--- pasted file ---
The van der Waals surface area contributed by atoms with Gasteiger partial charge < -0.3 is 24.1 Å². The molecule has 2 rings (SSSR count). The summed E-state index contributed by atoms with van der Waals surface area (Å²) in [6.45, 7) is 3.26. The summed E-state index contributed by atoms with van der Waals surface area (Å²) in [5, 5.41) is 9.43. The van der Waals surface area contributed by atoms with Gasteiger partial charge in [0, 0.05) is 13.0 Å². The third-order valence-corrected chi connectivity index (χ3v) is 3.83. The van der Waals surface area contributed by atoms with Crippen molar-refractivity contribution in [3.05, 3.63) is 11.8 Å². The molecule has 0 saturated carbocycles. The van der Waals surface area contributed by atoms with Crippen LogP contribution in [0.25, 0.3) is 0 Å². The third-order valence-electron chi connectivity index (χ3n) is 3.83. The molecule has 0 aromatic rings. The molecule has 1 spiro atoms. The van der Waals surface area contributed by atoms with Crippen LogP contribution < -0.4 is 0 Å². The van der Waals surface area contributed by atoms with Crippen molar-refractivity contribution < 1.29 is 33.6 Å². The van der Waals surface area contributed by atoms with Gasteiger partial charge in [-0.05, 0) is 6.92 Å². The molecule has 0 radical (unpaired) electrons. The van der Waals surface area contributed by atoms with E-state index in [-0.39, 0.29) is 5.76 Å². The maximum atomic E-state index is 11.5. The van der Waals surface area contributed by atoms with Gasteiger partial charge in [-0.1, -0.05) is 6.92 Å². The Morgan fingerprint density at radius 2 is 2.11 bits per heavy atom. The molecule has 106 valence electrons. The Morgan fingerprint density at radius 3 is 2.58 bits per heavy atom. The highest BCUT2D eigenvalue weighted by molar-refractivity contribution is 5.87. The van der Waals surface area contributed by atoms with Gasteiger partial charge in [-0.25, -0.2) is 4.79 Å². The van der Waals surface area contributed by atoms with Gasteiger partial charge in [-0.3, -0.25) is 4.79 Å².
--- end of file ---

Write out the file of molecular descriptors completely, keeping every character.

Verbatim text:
The van der Waals surface area contributed by atoms with Gasteiger partial charge < -0.3 is 24.1 Å². The molecule has 2 rings (SSSR count). The summed E-state index contributed by atoms with van der Waals surface area (Å²) in [6.45, 7) is 3.26. The summed E-state index contributed by atoms with van der Waals surface area (Å²) in [5, 5.41) is 9.43. The van der Waals surface area contributed by atoms with Gasteiger partial charge in [0, 0.05) is 13.0 Å². The third-order valence-corrected chi connectivity index (χ3v) is 3.83. The van der Waals surface area contributed by atoms with Crippen molar-refractivity contribution in [3.05, 3.63) is 11.8 Å². The molecule has 0 saturated carbocycles. The van der Waals surface area contributed by atoms with Crippen LogP contribution in [0.25, 0.3) is 0 Å². The third-order valence-electron chi connectivity index (χ3n) is 3.83. The molecule has 0 aromatic rings. The molecule has 1 spiro atoms. The van der Waals surface area contributed by atoms with Crippen LogP contribution < -0.4 is 0 Å². The van der Waals surface area contributed by atoms with Crippen molar-refractivity contribution < 1.29 is 33.6 Å². The van der Waals surface area contributed by atoms with Gasteiger partial charge in [-0.05, 0) is 6.92 Å². The molecule has 0 radical (unpaired) electrons. The van der Waals surface area contributed by atoms with E-state index in [-0.39, 0.29) is 5.76 Å². The maximum atomic E-state index is 11.5. The van der Waals surface area contributed by atoms with Gasteiger partial charge in [-0.1, -0.05) is 6.92 Å². The Morgan fingerprint density at radius 2 is 2.11 bits per heavy atom. The molecule has 106 valence electrons. The Morgan fingerprint density at radius 3 is 2.58 bits per heavy atom. The highest BCUT2D eigenvalue weighted by molar-refractivity contribution is 5.87. The van der Waals surface area contributed by atoms with Gasteiger partial charge in [-0.25, -0.2) is 4.79 Å². The van der Waals surface area contributed by atoms with Gasteiger partial charge in [-0.3, -0.25) is 4.79 Å².